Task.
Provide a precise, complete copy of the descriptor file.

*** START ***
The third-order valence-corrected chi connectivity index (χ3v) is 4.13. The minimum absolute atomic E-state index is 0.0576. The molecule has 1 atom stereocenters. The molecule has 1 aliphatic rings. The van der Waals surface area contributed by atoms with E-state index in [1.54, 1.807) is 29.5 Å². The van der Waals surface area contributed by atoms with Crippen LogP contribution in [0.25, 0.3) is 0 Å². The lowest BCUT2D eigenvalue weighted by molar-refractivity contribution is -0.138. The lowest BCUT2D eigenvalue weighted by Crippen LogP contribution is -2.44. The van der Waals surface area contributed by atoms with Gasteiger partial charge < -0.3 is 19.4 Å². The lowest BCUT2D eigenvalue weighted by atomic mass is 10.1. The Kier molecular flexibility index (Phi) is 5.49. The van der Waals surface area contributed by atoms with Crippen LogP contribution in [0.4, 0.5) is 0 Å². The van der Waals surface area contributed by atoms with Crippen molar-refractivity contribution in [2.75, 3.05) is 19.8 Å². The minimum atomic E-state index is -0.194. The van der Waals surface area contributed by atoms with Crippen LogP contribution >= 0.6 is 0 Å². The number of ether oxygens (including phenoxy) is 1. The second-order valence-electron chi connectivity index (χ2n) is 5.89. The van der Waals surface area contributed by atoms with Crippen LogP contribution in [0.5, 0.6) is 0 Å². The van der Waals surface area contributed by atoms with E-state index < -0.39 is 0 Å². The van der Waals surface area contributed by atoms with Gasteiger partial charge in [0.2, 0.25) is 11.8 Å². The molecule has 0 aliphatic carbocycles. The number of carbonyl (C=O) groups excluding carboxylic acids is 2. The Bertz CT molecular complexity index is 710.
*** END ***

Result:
The third-order valence-corrected chi connectivity index (χ3v) is 4.13. The minimum absolute atomic E-state index is 0.0576. The molecule has 1 atom stereocenters. The molecule has 1 aliphatic rings. The van der Waals surface area contributed by atoms with E-state index in [1.54, 1.807) is 29.5 Å². The van der Waals surface area contributed by atoms with Crippen LogP contribution in [0.25, 0.3) is 0 Å². The lowest BCUT2D eigenvalue weighted by molar-refractivity contribution is -0.138. The lowest BCUT2D eigenvalue weighted by Crippen LogP contribution is -2.44. The van der Waals surface area contributed by atoms with Gasteiger partial charge < -0.3 is 19.4 Å². The lowest BCUT2D eigenvalue weighted by atomic mass is 10.1. The Kier molecular flexibility index (Phi) is 5.49. The van der Waals surface area contributed by atoms with Crippen LogP contribution in [0.4, 0.5) is 0 Å². The van der Waals surface area contributed by atoms with Crippen molar-refractivity contribution in [2.75, 3.05) is 19.8 Å². The minimum atomic E-state index is -0.194. The van der Waals surface area contributed by atoms with Crippen LogP contribution >= 0.6 is 0 Å². The number of ether oxygens (including phenoxy) is 1. The second-order valence-electron chi connectivity index (χ2n) is 5.89. The van der Waals surface area contributed by atoms with Crippen LogP contribution in [0.5, 0.6) is 0 Å². The van der Waals surface area contributed by atoms with E-state index < -0.39 is 0 Å². The van der Waals surface area contributed by atoms with Gasteiger partial charge in [0.2, 0.25) is 11.8 Å². The molecule has 0 aliphatic carbocycles. The number of carbonyl (C=O) groups excluding carboxylic acids is 2. The Bertz CT molecular complexity index is 710.